Finally, what baffles me utterly is how antiquated the system is in this day where everything is instantaneous and computerized. Authors get royalty statements twice a year, and when they get them, they are six months in arrears. That stretches out the compensation time frame immensely, which is part of what makes it difficult for authors to earn a living. And there’s this system of holding “reserves against returns”. That means that a bookstore or chain might order X number of copies (and that shows up on your royalty statement) but reserves the right to return what doesn’t sell. It’s a weird system, but I understand that bookstores can’t afford to keep stock that isn’t selling, and it’s a tough world for them out there.

Then there are eBooks. That’s a whole other topic, so I won’t go into it here.

I hope some agents/editors read this and comment if I’ve gotten anything wrong here! In the meantime, count me incredibly appreciative of all the effort my agent and my editor/publisher have put into trying to get the best deal and the best distribution for my books.

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  1. It all pretty well looks like my experience Susan. Very clearly presented too. The only thing I have heard is that in some cases the form of the advance, how much and when, is also up for a certain amount of negotiation by the agent and the publisher. And if you are looking at Harlequin category there is very little negotiation at all. I would probably add that Royalty statements are notoriously hard to read and understand. Each publisher has a different format.

    • “In some cases?” In almost *all* cases — barring special and specific circumstances like Harlequin category. Category is a whole other animal, with much more in common with magazine articles (such as super strict word count limits) or book clubs and with payment structures based on experience within that line. It’s extremely unusual. Also unusual but part of the novel-publishing world: works for hire, whereby you are paid a flat fee that is neither advance or royalty, and no matter how many books you sell, that’s all the money you ever see. Again, a very different situation than the one Susanne is talking about.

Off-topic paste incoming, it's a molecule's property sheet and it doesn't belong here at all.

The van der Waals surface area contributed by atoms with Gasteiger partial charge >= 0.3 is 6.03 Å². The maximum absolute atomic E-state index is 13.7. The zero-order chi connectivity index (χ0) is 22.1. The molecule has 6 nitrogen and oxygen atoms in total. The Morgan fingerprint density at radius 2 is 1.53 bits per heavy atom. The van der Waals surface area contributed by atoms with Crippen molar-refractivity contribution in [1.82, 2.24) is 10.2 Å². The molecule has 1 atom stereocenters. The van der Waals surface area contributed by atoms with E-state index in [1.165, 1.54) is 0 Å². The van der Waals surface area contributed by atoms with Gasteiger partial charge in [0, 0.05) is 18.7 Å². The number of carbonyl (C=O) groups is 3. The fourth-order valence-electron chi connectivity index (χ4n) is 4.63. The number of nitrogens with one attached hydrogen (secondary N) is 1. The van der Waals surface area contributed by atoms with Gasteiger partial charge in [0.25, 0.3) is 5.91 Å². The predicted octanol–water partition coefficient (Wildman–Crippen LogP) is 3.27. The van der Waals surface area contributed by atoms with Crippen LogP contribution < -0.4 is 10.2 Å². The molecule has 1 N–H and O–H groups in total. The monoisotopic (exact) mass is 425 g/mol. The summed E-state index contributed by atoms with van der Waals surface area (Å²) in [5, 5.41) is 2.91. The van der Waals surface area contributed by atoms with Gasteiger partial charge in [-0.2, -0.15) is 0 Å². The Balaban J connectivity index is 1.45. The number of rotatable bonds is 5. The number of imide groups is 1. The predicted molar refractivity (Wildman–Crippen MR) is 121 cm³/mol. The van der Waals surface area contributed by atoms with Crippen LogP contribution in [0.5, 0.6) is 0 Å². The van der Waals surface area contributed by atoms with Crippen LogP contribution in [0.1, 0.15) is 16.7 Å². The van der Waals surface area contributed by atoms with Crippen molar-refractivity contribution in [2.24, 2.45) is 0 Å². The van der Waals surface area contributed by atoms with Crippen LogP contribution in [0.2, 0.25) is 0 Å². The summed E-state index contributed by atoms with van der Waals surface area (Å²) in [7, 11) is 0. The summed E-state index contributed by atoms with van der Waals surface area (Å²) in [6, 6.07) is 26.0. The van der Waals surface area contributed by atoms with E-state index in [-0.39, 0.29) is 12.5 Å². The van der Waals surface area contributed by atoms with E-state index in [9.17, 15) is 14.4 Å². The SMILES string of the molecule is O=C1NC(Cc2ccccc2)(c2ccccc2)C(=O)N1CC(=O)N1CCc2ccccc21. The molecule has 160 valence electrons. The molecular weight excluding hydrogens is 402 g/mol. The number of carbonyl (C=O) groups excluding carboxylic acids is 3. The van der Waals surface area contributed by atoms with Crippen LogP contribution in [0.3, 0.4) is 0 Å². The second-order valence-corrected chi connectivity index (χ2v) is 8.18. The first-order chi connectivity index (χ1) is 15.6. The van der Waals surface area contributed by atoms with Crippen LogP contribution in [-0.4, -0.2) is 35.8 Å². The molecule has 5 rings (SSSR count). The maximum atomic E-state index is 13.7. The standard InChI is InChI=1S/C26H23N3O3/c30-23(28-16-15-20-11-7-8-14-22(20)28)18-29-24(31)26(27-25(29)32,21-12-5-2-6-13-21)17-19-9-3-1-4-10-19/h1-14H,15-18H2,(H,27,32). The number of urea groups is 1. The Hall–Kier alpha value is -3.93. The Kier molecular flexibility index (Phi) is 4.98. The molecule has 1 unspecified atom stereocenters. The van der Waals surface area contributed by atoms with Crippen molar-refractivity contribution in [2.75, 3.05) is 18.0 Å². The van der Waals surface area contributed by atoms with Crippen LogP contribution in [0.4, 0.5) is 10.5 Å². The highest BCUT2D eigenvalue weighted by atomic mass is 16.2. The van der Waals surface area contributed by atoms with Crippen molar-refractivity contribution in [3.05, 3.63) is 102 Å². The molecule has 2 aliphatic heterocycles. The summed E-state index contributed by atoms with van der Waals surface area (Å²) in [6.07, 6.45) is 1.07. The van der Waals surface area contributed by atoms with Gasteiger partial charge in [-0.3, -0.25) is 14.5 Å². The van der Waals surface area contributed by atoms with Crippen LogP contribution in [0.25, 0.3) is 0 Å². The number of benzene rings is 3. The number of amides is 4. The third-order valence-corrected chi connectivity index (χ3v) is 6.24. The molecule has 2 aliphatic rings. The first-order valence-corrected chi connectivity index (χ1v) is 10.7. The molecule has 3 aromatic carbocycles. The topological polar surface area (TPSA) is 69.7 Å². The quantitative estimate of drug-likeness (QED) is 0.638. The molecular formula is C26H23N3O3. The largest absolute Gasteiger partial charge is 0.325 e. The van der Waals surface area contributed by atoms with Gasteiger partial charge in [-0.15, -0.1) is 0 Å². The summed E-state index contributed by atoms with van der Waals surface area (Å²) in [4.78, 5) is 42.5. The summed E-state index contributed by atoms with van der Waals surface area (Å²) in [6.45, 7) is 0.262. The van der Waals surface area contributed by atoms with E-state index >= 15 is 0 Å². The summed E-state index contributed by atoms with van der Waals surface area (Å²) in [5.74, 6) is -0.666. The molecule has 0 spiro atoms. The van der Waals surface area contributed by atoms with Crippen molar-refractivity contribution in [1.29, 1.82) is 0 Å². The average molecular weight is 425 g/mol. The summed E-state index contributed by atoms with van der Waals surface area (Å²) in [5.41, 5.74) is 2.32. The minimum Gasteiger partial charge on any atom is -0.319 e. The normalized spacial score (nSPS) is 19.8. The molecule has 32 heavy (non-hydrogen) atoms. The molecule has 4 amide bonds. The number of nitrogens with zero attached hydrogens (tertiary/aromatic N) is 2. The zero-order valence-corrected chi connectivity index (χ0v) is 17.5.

Indeed, most initial negotiations that occur on offers are about three things: the number of books being offered, the precise rights (like world vs. North American), and, most importantly, the advance, how much it is, how it’s split up, etc. Things like royalty rates are usually standardized by genre outside of big stars. I’ve received offers on a book that have varied by tens of thousands of dollars in advance, and the royalty rates have always been equal.

      Regarding royalty statements, I have not had this problem. I think it varies by publisher. Random House royalty statements are incredibly easy to read and understand. Harper royalty statements are a bit more complicated, but by no means indecipherable.

      Congrats on the awesome bookclub news, Susanne!

  2. Got this comment in email from my agent and he said I could post it here. I think he raises some good points!

    Susanne
    It’s basically right – but the whole point of the “advance” is that you don’t have to wait for the actual sales and statements to get any money at all.
    And the publisher keeps account for you based on their receiving money from foreign publishers, book clubs, book stores, distributors – this all takes time and they all pay slow – and publishers have hundreds or thousands of books to account for so it takes time and labor.
    In the future, some authors will just publish themselves on the Kindle at Amazon.com and get their money sooner – but Amazon is unlikely to pay advances and there will only be kindle copies available. Publishers are still the best option to get the book out in many forms and venues and dealing with that diverse distribution is labor intensive.
    Adam

  3. Great discussion here! Useful and informative!